Europol Internet Referral Unit Criticized for Methods

October 3, 2016

In July of 2015 Europol launched their Internet Referral Unit (IRU), tasked with identifying extremist propaganda online and asking ISPs to take it down. Now that the group has been operating for a year, it is facing criticism about its methods, we learn from “Europol’s Online Censorship Unit is Haphazard and Unaccountable Says NGO” at ArsTechnica. The NGO referred to in the headline is the international digital rights organization AccessNow.

As of the IRU’s July birthday, the European Commission reports the IRU has examined about 8,000 posts over some 45 platforms and has made about 7,000 removal requests. As of May 2016, the group also has the power to hunt down terrorists; it has begun working with the UK National Counter Terrorism Internet Referral Unit to swiftly pursue those behind dangerous posts.

Not everyone is happy with IRU’s methods. Writer Jennifer Baker reports:

However AccessNow, a global digital rights organization, said Europe’s approach to dealing with online extremism is ‘haphazard, alarming, tone-deaf, and entirely counter-productive.

According to AccessNow, ‘the IRU is outside the rule of law on several grounds. First, illegal content is just that—illegal. If law enforcement encounters illegal activity, be it online or off, it is expected to proceed in dealing with that in a legal, rights-respecting manner.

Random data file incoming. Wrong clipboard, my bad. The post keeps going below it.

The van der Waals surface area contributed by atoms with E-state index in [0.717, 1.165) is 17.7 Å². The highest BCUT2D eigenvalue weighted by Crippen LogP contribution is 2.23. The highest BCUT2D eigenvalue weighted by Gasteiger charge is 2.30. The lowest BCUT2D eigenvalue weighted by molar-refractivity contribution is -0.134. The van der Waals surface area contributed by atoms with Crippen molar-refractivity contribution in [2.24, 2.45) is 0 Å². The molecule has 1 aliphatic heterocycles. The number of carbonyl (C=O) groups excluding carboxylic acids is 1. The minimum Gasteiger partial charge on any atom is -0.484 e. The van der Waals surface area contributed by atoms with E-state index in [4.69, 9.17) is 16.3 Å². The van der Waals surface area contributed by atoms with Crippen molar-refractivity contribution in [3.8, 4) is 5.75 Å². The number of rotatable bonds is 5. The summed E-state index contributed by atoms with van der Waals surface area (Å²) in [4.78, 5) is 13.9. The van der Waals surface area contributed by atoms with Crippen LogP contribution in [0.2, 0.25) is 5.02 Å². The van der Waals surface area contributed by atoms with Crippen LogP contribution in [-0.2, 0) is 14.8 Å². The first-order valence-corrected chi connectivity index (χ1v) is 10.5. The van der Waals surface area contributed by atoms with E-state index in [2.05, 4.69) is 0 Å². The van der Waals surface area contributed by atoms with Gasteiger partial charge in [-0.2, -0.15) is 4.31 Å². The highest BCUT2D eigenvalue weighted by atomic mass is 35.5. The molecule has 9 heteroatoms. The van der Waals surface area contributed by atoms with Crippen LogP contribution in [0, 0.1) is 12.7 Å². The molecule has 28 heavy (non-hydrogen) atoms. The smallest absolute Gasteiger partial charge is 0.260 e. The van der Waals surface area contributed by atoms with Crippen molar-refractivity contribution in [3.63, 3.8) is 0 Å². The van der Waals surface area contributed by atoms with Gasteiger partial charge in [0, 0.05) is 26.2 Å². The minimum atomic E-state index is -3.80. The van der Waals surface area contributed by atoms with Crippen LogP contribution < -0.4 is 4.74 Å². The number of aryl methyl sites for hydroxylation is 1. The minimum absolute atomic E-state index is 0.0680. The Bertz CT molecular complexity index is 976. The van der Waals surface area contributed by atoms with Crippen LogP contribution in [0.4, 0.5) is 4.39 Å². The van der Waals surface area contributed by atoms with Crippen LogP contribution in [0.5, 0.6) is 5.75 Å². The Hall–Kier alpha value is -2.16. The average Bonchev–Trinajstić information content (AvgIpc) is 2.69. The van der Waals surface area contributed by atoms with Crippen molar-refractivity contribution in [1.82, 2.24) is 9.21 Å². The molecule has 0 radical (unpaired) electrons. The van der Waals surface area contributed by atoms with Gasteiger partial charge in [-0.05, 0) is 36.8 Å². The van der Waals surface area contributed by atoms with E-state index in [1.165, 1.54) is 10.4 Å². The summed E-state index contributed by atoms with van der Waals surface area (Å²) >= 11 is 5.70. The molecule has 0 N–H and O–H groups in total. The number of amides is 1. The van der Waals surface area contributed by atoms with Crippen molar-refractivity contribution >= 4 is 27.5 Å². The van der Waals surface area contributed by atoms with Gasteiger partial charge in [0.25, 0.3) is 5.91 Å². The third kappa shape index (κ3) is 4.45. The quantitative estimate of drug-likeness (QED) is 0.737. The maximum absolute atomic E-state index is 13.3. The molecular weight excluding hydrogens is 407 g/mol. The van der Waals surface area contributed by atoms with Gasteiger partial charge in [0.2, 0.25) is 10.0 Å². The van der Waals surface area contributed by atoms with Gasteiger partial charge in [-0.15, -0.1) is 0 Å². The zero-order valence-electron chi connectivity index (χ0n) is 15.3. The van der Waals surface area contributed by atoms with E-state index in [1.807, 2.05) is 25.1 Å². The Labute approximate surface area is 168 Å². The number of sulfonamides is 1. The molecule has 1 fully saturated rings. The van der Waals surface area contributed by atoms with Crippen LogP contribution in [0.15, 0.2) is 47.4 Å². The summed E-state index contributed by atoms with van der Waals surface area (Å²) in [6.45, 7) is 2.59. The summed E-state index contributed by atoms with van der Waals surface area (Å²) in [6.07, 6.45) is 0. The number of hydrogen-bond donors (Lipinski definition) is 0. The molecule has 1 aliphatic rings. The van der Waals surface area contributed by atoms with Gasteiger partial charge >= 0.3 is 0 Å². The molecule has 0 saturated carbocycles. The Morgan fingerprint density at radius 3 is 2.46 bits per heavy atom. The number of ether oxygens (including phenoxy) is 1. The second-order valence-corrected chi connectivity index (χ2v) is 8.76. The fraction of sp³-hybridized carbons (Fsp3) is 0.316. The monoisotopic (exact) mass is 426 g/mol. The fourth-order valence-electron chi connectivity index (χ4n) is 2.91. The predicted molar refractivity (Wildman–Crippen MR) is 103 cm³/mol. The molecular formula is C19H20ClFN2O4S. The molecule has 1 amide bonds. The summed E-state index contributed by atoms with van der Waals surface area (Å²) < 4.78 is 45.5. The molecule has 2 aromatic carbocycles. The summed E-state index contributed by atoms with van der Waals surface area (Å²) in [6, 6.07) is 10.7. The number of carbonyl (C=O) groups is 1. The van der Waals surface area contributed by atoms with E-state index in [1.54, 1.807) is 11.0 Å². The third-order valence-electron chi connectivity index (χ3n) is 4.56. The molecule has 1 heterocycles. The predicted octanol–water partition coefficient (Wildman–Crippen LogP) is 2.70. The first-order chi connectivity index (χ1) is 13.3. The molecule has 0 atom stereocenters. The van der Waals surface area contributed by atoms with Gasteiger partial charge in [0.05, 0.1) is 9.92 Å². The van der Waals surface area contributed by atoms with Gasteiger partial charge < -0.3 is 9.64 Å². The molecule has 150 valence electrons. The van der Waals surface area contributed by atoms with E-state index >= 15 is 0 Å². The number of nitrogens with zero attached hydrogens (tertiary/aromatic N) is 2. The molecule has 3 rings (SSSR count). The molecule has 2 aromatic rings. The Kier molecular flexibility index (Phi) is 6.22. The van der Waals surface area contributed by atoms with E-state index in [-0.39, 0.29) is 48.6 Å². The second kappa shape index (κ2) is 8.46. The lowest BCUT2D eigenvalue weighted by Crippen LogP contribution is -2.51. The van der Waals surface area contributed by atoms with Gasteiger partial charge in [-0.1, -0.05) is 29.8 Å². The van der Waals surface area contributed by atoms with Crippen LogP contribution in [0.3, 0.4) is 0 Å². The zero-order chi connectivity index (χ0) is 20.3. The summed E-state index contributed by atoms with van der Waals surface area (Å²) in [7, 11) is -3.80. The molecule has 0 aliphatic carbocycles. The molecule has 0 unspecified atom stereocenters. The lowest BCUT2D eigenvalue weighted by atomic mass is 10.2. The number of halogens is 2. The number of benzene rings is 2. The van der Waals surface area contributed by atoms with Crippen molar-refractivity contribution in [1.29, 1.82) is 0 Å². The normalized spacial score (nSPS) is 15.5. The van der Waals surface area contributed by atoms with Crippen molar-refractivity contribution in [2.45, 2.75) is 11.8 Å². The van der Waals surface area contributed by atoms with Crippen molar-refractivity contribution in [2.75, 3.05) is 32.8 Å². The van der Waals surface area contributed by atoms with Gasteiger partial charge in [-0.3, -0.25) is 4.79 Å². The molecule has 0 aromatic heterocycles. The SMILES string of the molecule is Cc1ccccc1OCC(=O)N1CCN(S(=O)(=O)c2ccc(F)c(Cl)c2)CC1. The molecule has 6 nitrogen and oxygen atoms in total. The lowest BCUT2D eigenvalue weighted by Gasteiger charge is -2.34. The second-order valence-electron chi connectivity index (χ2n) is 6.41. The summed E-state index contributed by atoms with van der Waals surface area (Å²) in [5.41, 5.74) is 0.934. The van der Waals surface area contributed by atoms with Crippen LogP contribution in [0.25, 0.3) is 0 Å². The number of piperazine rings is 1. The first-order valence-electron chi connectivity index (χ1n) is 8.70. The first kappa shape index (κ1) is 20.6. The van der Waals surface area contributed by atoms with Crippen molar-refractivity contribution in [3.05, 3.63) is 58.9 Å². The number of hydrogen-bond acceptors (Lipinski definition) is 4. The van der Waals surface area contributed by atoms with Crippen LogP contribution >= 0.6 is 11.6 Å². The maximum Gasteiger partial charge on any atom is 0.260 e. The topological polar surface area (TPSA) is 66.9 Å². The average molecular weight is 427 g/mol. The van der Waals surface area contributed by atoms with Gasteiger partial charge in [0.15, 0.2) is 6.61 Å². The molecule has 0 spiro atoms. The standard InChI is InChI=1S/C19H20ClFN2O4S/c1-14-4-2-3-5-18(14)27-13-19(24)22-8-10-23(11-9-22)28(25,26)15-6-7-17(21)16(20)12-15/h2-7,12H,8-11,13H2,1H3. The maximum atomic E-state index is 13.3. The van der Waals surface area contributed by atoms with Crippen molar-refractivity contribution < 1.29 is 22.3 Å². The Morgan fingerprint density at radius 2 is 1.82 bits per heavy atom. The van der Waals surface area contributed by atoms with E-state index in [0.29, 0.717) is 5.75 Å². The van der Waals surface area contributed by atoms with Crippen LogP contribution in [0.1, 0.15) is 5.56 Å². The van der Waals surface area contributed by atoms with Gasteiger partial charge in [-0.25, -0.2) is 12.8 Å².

Second, relegating dealing with this illegal content to a third private party, and leaving analysis and prosecution to their discretion, is both not just lazy—but extremely dangerous. Third, illegal content, if truly illegal, needs to be dealt with that way: with a court order and subsequent removal. The IRU’s blatant circumvention of the rule of law is in direct violation of international human rights standards.

For its part, Europol points to the IRU’s success at removing propaganda, including such worrisome content as bomb-making instructions and inflammatory speeches designed to spur specific acts of violence. Does this mean Europol believes the urgency of the situation calls for discarding the rule of law? Caution is warranted; we’ve been down this road before.

Cynthia Murrell, October 3, 2016
Sponsored by, publisher of the CyberOSINT monograph


Comments are closed.

  • Archives

  • Recent Posts

  • Meta